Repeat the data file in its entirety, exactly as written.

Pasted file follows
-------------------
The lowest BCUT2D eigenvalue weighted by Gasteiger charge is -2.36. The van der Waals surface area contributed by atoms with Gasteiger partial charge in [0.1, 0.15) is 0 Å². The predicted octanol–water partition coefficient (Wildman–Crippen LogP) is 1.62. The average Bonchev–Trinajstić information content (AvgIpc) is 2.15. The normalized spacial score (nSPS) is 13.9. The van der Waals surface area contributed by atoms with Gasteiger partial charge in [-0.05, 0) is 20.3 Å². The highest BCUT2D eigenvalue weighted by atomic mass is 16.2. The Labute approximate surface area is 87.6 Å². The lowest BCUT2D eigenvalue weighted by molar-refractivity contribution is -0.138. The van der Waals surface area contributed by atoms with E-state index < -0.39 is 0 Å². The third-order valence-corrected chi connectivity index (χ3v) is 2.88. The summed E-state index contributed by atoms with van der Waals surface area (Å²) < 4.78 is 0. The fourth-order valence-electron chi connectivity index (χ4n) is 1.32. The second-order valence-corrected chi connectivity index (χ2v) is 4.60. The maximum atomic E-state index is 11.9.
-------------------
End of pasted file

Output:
The lowest BCUT2D eigenvalue weighted by Gasteiger charge is -2.36. The van der Waals surface area contributed by atoms with Gasteiger partial charge in [0.1, 0.15) is 0 Å². The predicted octanol–water partition coefficient (Wildman–Crippen LogP) is 1.62. The average Bonchev–Trinajstić information content (AvgIpc) is 2.15. The normalized spacial score (nSPS) is 13.9. The van der Waals surface area contributed by atoms with Gasteiger partial charge in [-0.05, 0) is 20.3 Å². The highest BCUT2D eigenvalue weighted by atomic mass is 16.2. The Labute approximate surface area is 87.6 Å². The lowest BCUT2D eigenvalue weighted by molar-refractivity contribution is -0.138. The van der Waals surface area contributed by atoms with E-state index < -0.39 is 0 Å². The third-order valence-corrected chi connectivity index (χ3v) is 2.88. The summed E-state index contributed by atoms with van der Waals surface area (Å²) < 4.78 is 0. The fourth-order valence-electron chi connectivity index (χ4n) is 1.32. The second-order valence-corrected chi connectivity index (χ2v) is 4.60. The maximum atomic E-state index is 11.9.